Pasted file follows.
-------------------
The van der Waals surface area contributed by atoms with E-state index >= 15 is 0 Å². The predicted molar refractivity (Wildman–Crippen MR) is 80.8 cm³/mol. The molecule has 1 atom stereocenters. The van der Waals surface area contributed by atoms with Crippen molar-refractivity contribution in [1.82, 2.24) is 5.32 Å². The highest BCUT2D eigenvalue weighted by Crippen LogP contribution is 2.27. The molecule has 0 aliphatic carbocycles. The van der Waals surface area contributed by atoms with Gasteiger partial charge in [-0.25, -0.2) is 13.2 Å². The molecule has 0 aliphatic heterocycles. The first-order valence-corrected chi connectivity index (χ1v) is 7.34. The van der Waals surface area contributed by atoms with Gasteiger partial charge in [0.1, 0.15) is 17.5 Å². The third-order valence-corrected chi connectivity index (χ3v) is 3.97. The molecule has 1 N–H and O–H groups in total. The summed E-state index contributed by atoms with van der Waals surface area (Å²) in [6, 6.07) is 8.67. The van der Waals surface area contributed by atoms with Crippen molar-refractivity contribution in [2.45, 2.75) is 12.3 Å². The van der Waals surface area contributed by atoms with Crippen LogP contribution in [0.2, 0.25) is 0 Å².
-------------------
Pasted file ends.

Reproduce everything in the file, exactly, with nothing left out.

The van der Waals surface area contributed by atoms with E-state index >= 15 is 0 Å². The predicted molar refractivity (Wildman–Crippen MR) is 80.8 cm³/mol. The molecule has 1 atom stereocenters. The van der Waals surface area contributed by atoms with Crippen molar-refractivity contribution in [1.82, 2.24) is 5.32 Å². The highest BCUT2D eigenvalue weighted by Crippen LogP contribution is 2.27. The molecule has 0 aliphatic carbocycles. The van der Waals surface area contributed by atoms with Gasteiger partial charge in [-0.25, -0.2) is 13.2 Å². The molecule has 0 aliphatic heterocycles. The first-order valence-corrected chi connectivity index (χ1v) is 7.34. The van der Waals surface area contributed by atoms with Gasteiger partial charge in [0.1, 0.15) is 17.5 Å². The third-order valence-corrected chi connectivity index (χ3v) is 3.97. The molecule has 1 N–H and O–H groups in total. The summed E-state index contributed by atoms with van der Waals surface area (Å²) in [6, 6.07) is 8.67. The van der Waals surface area contributed by atoms with Crippen molar-refractivity contribution in [2.45, 2.75) is 12.3 Å². The van der Waals surface area contributed by atoms with Crippen LogP contribution in [0.2, 0.25) is 0 Å².